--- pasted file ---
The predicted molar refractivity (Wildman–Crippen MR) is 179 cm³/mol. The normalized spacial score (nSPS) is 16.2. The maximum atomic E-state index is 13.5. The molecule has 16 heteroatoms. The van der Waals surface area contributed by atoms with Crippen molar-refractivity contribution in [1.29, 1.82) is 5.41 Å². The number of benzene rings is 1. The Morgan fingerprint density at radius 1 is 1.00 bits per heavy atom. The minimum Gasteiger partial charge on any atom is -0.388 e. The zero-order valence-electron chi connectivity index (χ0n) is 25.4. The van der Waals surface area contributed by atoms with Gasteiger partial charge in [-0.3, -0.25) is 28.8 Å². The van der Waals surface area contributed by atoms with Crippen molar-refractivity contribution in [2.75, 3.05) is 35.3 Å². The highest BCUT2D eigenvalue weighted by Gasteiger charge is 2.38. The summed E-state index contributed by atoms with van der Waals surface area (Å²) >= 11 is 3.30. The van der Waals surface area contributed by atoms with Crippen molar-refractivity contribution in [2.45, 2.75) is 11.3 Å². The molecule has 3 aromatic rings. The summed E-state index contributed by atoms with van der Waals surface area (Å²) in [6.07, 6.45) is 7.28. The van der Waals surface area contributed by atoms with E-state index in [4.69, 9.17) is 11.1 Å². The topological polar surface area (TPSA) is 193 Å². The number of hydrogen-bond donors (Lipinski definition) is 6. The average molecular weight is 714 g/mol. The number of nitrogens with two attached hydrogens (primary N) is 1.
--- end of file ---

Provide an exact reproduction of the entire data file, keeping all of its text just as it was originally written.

The predicted molar refractivity (Wildman–Crippen MR) is 179 cm³/mol. The normalized spacial score (nSPS) is 16.2. The maximum atomic E-state index is 13.5. The molecule has 16 heteroatoms. The van der Waals surface area contributed by atoms with Crippen molar-refractivity contribution in [1.29, 1.82) is 5.41 Å². The number of benzene rings is 1. The Morgan fingerprint density at radius 1 is 1.00 bits per heavy atom. The minimum Gasteiger partial charge on any atom is -0.388 e. The zero-order valence-electron chi connectivity index (χ0n) is 25.4. The van der Waals surface area contributed by atoms with Gasteiger partial charge in [-0.3, -0.25) is 28.8 Å². The van der Waals surface area contributed by atoms with Crippen molar-refractivity contribution in [2.75, 3.05) is 35.3 Å². The highest BCUT2D eigenvalue weighted by Gasteiger charge is 2.38. The summed E-state index contributed by atoms with van der Waals surface area (Å²) >= 11 is 3.30. The van der Waals surface area contributed by atoms with Crippen molar-refractivity contribution in [2.45, 2.75) is 11.3 Å². The molecule has 3 aromatic rings. The summed E-state index contributed by atoms with van der Waals surface area (Å²) in [6.07, 6.45) is 7.28. The van der Waals surface area contributed by atoms with E-state index in [4.69, 9.17) is 11.1 Å². The topological polar surface area (TPSA) is 193 Å². The number of hydrogen-bond donors (Lipinski definition) is 6. The average molecular weight is 714 g/mol. The number of nitrogens with two attached hydrogens (primary N) is 1.